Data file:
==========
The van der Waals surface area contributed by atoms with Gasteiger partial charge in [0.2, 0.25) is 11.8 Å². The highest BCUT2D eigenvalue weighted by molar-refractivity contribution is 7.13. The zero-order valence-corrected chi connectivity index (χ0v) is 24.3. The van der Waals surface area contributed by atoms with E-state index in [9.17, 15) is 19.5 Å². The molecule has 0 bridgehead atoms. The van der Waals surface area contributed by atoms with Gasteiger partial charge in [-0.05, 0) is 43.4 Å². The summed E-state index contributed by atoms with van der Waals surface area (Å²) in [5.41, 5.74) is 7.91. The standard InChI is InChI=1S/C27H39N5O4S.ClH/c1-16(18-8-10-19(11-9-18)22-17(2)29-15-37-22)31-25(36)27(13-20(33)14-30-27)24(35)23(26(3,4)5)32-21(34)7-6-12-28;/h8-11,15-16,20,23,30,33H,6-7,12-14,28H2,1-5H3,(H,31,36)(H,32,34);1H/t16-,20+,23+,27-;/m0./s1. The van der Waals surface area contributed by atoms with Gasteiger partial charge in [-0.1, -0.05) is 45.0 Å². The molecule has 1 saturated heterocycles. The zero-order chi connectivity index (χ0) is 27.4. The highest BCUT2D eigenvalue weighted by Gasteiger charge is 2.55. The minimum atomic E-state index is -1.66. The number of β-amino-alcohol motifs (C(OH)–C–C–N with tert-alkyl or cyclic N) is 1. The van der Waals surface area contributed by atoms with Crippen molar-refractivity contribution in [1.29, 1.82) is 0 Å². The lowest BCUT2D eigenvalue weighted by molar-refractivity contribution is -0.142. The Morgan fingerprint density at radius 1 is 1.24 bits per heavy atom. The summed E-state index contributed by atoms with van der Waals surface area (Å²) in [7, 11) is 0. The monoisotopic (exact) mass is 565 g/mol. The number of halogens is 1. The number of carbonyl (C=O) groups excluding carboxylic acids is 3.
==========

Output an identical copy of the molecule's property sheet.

The van der Waals surface area contributed by atoms with Gasteiger partial charge in [0.2, 0.25) is 11.8 Å². The highest BCUT2D eigenvalue weighted by molar-refractivity contribution is 7.13. The zero-order valence-corrected chi connectivity index (χ0v) is 24.3. The van der Waals surface area contributed by atoms with E-state index in [9.17, 15) is 19.5 Å². The molecule has 0 bridgehead atoms. The van der Waals surface area contributed by atoms with Gasteiger partial charge in [-0.05, 0) is 43.4 Å². The summed E-state index contributed by atoms with van der Waals surface area (Å²) in [5.41, 5.74) is 7.91. The standard InChI is InChI=1S/C27H39N5O4S.ClH/c1-16(18-8-10-19(11-9-18)22-17(2)29-15-37-22)31-25(36)27(13-20(33)14-30-27)24(35)23(26(3,4)5)32-21(34)7-6-12-28;/h8-11,15-16,20,23,30,33H,6-7,12-14,28H2,1-5H3,(H,31,36)(H,32,34);1H/t16-,20+,23+,27-;/m0./s1. The van der Waals surface area contributed by atoms with Gasteiger partial charge in [-0.1, -0.05) is 45.0 Å². The molecule has 1 saturated heterocycles. The zero-order chi connectivity index (χ0) is 27.4. The highest BCUT2D eigenvalue weighted by Gasteiger charge is 2.55. The minimum atomic E-state index is -1.66. The number of β-amino-alcohol motifs (C(OH)–C–C–N with tert-alkyl or cyclic N) is 1. The van der Waals surface area contributed by atoms with Crippen molar-refractivity contribution in [1.29, 1.82) is 0 Å². The lowest BCUT2D eigenvalue weighted by molar-refractivity contribution is -0.142. The Morgan fingerprint density at radius 1 is 1.24 bits per heavy atom. The summed E-state index contributed by atoms with van der Waals surface area (Å²) in [7, 11) is 0. The monoisotopic (exact) mass is 565 g/mol. The number of halogens is 1. The number of carbonyl (C=O) groups excluding carboxylic acids is 3.